Brother in America – Why Don’t You Join Our Army?
In the midst of all this political turmoil in Russia, as Masaryk, Stefanik and others tried to figure out how to excavate the men from Siberia, Paul and his unit had some time to kill. While they were nervous about the growing unrest in the country, at this point they were able to relax a bit in camp. The weather was calm and as balmy as Siberia can be in the summer months.
Camps popped up along the Trans Siberian Railway as the units of Czechs and Slovaks waited for orders to go east or west. They found time to smoke, drink, shoot the breeze, write letters and stories, play cards and go into town when they could for food.
This is a great picture of the Legion army, relaxing in camp somewhere in Siberia. You can see their guns in tipi formation in the forefront, and in the background, the boxcar train. You can also see the meal tent, and horse drawn carts. You can buy this picture, and several others, at www.germanpostalhistory.com
They even designed postcards which they sent back home (the picture above is one of them). Imagine that. I wonder if they took up needlework too?!
I love this postcard that was sent back to the US, trying to drum up more soldiers – Brother in America! Why don’t you join our army? (Apparently it worked, they grew to over 60,000 Legion members eventually).
They even played with the animals, as shown in the pictures below. The Russian Gypsies were big into dancing bears, and as they travelled from one performance to another they must have stopped along the way to entertain the Legion men.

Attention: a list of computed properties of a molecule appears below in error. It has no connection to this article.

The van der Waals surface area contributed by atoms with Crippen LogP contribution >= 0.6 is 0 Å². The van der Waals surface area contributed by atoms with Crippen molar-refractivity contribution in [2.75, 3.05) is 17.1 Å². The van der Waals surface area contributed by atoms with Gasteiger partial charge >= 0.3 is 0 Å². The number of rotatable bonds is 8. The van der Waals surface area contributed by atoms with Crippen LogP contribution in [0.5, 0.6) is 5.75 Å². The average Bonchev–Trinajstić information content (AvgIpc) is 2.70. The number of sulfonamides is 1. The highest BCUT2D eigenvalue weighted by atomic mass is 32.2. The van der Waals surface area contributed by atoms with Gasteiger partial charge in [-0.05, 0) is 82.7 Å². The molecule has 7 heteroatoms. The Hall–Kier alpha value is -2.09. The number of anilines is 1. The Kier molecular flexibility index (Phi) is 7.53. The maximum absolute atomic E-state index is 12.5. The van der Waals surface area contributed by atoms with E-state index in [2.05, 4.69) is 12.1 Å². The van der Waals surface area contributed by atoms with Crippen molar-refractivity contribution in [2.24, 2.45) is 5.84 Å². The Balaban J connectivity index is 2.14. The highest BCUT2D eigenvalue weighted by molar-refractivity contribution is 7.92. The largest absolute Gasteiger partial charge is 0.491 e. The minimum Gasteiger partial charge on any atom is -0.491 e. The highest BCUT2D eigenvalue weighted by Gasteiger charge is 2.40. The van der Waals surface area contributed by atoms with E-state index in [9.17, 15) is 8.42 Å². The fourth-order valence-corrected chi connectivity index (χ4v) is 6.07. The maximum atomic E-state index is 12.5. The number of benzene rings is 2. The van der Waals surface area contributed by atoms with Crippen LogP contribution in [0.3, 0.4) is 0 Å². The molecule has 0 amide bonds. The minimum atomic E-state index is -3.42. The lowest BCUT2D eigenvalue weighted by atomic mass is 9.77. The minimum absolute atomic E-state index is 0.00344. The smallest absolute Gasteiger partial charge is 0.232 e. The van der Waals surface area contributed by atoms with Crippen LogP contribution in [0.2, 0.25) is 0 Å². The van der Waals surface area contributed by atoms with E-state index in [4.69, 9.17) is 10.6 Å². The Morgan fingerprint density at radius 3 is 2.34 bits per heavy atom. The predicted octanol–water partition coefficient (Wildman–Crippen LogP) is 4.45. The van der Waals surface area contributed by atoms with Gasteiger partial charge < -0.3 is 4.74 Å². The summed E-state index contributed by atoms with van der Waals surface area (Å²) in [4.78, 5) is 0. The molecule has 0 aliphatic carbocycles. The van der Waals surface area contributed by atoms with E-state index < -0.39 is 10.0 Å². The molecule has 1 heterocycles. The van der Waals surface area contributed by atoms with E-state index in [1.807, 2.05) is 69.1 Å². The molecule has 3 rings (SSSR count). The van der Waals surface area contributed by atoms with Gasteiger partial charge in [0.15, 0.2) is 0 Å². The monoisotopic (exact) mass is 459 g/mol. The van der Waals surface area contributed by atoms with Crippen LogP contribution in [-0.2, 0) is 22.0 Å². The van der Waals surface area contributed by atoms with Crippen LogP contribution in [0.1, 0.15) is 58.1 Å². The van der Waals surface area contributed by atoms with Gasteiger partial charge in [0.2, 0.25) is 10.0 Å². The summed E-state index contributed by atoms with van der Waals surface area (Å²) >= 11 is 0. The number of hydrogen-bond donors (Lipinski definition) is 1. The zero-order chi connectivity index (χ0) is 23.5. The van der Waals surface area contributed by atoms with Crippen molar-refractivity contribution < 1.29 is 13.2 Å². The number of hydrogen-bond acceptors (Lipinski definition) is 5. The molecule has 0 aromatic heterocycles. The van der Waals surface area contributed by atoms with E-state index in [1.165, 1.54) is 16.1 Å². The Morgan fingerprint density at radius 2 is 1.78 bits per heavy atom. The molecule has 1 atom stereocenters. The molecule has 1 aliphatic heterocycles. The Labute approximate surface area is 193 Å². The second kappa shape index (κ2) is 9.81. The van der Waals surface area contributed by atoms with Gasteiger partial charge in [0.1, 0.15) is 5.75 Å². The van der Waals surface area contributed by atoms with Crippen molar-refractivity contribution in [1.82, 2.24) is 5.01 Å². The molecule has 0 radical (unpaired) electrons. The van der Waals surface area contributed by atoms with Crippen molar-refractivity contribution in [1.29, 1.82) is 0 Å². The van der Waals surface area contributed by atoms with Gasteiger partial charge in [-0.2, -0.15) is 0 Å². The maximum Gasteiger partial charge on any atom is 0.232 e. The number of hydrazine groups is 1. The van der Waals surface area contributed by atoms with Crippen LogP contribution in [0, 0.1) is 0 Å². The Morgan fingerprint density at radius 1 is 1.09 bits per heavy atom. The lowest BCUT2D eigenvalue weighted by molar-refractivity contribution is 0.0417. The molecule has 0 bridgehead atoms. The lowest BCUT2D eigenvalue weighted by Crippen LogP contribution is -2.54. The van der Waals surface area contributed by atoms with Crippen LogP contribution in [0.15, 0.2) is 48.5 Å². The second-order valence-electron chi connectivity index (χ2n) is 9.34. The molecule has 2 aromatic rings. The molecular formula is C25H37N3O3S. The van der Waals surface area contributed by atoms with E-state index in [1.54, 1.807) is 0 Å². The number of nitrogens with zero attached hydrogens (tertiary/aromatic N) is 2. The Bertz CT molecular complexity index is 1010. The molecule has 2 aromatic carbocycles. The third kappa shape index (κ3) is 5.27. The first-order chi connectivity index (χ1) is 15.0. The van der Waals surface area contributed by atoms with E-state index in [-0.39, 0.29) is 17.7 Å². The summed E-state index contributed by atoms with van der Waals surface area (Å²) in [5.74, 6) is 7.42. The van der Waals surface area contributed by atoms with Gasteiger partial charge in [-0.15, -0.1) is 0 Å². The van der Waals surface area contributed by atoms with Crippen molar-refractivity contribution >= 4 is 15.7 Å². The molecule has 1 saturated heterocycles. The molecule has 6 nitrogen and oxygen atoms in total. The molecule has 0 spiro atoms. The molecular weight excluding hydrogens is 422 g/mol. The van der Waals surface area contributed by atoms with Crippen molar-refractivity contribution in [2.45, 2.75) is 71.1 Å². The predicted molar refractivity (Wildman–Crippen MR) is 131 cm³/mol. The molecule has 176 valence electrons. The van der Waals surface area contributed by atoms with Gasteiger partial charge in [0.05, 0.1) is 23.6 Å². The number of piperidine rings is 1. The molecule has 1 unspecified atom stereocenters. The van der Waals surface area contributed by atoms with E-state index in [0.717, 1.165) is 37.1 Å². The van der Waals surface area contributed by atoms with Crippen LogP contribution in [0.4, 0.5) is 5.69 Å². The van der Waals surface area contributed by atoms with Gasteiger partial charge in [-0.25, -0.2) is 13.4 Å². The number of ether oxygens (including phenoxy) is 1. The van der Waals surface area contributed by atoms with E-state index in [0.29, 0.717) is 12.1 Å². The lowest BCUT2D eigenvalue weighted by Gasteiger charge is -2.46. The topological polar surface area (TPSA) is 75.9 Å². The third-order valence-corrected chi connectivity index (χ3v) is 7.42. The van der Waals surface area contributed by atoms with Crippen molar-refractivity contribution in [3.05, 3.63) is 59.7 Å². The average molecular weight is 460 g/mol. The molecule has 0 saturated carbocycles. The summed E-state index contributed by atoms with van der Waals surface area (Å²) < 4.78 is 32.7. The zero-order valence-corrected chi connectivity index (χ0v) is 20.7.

This tradition of dancing bears originated in the Balkans, where Paul’s family lived, in the middle ages. Here is a little clip of the dancing bears, and one picture in this video shows the Legion men watching the bears.
And below is another dancing bear named Vanya that played with the Legion soldiers.
Another time, some eagles landed, providing hours of entertainment for the men. These pictures were found on the Slovak website on military history, http://www.tatranci.sk/sk/index.php?obrazky=1
The soldiers wandered around aimlessly for several months as the leaders met with the Russian to negotiate their safe passage out of the country. They became somewhat at ease walking away from camp and into the towns that dotted the sparse Siberian landscape. But remember that this was a volunteer army of men without a country, and so spending money was limited to whatever was provided by the allies who were arming and funding them.
In October, 1917, a second revolution took place in St. Petersburg and the Bolsheviks came to power. The Germans continued to make advances in Russia, and by early 1918, with German forces at the gates of St. Petersburg, the Bolsheviks caved in, and Russian participation in WWI came to an end. The Russian Civil War had now begun, and the days of fun and relaxation for the Legion were about to end abruptly.